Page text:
Through Persistent Acts, I look at the intersection of performance, climate, and politics. How does hope come to fruition, even in the most dire circumstances? What are tangible alternatives to the oppressive status quo? My Persistent Acts series considers questions of this nature to motivate conversations and actions on climate issues that reverberate through politics and theatre. The Persistent Acts series continues, zeroing in on the particular politicized topic of reproductive justice through the story of the Jane Collective.
Near the end of Women’s History Month, and in preparation for the annual New York Abortion Access Fund (NYAAF), a cohort of political theatre activists, the Back to Work Collective, staged a reading of the 2018 screenplay Ask for Jane. We organized this reading to raise money and awareness for NYAAF, which provides safe and accessible abortions to anyone in New York.
White supremacy, colonization, and patriarchy – which keep people of color impoverished and LGBTQ+ people marginalized, and seek to restrict women’s right to choose when and how to have a child – are the same power structures that attempt to control nature, assert humans as the dominant species, and prioritize profits over anything else (including the future of life on Earth). Therefore, what happens to women and underrepresented communities cannot be separated from what happens to nature.
Ask for Jane is based on the true story of the Jane Collective, an underground network of abortion providers in Chicago. In the years leading up to the Roe v. Wade decision, these women adopted the Jane moniker to support one another when needs arose for safe and affordable abortions. I had only heard of this story as an organizer of the Back to Work reading, but the Janes had a rippling effect on the movement for legal abortions, and for reproductive rights in general. As one of the Janes and author of The Story of Jane: The Legendary Feminist Abortion Service, Laura Kaplan, puts it:
Those of us who were members of Jane were remarkable only because we chose to act with women’s needs as our guide. In doing so we transformed illegal abortion from a dangerous, sordid experience into one that was life-affirming and powerful.
The impetus for the Jane Collective is inspiring because of this empowering energy. These young women saw the needs of their peers, recognized that establishments were not going to help, and thus took matters into their own hands. Close to fifty years later, as state restrictions counter the Roe v. Wade ruling and abortions are again driven underground, women are still leaning on and learning from one another.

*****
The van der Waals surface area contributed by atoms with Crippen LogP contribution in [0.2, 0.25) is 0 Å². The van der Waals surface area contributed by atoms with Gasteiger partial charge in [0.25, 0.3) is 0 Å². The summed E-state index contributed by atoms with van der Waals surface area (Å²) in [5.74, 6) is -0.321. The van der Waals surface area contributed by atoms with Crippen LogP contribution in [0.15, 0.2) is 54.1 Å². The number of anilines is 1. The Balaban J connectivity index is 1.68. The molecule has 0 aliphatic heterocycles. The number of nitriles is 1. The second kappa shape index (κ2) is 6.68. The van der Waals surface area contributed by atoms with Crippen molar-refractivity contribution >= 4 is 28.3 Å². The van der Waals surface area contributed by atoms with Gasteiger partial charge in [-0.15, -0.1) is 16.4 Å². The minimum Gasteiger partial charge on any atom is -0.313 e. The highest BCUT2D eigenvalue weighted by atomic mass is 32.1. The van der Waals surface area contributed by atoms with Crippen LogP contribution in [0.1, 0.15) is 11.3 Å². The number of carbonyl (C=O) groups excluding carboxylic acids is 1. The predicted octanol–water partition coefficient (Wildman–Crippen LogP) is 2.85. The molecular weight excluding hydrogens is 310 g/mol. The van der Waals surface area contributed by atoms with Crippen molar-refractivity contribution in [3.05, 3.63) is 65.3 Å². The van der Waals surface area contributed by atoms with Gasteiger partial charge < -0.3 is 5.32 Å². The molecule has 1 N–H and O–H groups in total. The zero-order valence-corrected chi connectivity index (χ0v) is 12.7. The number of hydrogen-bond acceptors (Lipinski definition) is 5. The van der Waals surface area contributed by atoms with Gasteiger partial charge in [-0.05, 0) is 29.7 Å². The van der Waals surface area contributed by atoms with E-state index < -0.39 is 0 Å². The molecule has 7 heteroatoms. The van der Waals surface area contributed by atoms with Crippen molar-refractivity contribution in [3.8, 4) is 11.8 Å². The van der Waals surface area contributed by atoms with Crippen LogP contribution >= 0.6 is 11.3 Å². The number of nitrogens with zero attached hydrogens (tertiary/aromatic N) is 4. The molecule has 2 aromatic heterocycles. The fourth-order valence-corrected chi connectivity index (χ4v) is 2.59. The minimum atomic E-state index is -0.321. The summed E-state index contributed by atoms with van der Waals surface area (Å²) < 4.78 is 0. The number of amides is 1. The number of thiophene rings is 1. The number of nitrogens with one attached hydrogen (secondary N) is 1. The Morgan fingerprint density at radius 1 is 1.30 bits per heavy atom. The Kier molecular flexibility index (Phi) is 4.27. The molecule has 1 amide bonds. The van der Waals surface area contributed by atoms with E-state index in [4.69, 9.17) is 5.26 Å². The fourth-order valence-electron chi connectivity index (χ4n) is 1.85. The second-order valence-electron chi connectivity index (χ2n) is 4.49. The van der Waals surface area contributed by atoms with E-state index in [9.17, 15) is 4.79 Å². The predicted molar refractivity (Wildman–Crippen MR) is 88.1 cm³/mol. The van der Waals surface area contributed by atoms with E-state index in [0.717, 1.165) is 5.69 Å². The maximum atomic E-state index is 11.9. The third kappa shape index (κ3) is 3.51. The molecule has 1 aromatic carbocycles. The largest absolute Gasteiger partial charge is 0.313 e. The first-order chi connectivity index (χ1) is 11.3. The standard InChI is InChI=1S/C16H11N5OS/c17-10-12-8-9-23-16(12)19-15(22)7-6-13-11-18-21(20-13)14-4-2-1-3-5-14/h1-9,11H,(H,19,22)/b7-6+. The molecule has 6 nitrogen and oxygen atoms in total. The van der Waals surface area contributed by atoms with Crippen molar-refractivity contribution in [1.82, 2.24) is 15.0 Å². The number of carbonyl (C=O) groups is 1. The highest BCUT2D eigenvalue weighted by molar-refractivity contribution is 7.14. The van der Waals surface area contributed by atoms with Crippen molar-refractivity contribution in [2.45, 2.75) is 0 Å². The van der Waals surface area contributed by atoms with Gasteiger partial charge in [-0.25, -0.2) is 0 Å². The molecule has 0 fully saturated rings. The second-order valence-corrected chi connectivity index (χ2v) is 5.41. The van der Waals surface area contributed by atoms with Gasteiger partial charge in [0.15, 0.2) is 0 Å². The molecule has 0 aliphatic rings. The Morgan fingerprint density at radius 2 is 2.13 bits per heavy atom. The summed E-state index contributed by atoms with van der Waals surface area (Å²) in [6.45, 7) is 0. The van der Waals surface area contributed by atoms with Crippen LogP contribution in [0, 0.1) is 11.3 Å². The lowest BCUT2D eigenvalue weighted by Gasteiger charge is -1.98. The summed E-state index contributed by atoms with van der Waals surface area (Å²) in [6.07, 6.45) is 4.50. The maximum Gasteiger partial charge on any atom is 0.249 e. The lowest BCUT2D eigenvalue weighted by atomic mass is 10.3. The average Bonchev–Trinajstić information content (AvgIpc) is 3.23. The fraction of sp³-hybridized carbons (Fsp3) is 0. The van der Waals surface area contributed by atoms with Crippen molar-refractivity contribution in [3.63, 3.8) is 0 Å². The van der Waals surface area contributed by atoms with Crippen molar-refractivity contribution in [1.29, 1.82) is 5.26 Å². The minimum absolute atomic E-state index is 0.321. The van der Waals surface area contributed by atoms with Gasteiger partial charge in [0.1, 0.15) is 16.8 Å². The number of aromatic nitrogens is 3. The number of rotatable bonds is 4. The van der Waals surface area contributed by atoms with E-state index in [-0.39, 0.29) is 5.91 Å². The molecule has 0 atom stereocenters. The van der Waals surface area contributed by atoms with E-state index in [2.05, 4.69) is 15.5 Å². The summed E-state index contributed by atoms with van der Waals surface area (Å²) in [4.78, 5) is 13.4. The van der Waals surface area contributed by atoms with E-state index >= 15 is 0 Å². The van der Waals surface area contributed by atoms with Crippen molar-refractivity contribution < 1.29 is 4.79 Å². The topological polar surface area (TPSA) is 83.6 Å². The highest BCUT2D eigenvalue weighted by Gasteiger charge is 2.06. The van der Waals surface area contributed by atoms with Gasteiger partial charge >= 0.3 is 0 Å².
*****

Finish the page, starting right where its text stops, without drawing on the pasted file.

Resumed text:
When the creators of Ask for Jane embarked on their project, they thought the country would be in a much different position at the time of the film’s release. Instead, we’re sliding back to the same place as the conditions prior to Roe v. Wade. The film took on a new urgency, as we followed characters who faced similar conundrums to women today: from feeling option-less when it comes to reproductive “choices” to the insurgence of #MeToo and #TimesUp in the face of sexual violence. The underlying system of patriarchy has remained intact, pitting female (or non-binary) experiences as less worthy than a cis-male experience.
Ask for Jane is the tip of the iceberg in the abortion and reproductive rights conversation. It is also a significant instance of activism and organizing by and for the people. Bringing such stories back to life is an important step in undoing oppressive systems like patriarchy, to look back, remember when times were tougher, and recognize that for some, the circumstances haven’t changed. How can we not just look back on history and learn from it, but also take tangible steps towards equity? Shouldn’t the successes in justice of the past live on, so that we are continually building a world by and for everyone, not just the few?
In a blink, I’m feeling history fold over itself. Hard-won rights and steps toward equity and inclusion are being threatened and trampled. What is different now, than in the early 1970s for example, is the proliferation of the Internet and digital media, to communicate, magnify, and organize. How can we take learning from history to another level, to get to the root of the oppressive systems, and take actions to stop repression in its tracks? A start is to tell and retell the stories from the margins, amplifying successes of the past and drawing courage from those who have come before. The arts play a role here, as I experienced in hearing Ask for Jane. Despite the differing decades and cities, the necessity of reproductive rights felt more urgent than ever. I am educating myself on stories of struggle and triumph, interrogating dominant narratives, and reevaluating my assumptions of history as static, to build on the momentum of the original Jane Collective and the contemporary Janes, and to tear down the patriarchy.
Learn more about reproductive issues and how to take action via the Our Bodies Ourselves organization and the National Network of Abortion Funds.
Meet other performance initiatives on reproductive rights, including Words of Choice and writings by original Jane member Judith Arcana.
Julia Levine is a creative collaborator and vegetarian. Originally from St. Louis, Julia is now planted in the New York City downtown theatre realm. As a director, Julia has worked on various projects with companies that consider political and cultural topics, including Theater In Asylum, Honest Accomplice Theatre, and Superhero Clubhouse. She is on the Marketing team at HERE Arts Center and is Artistic Producer of The Arctic Cycle. Julia writes and devises with her performance-based initiative to bring questions of food, climate, and justice into everyday life.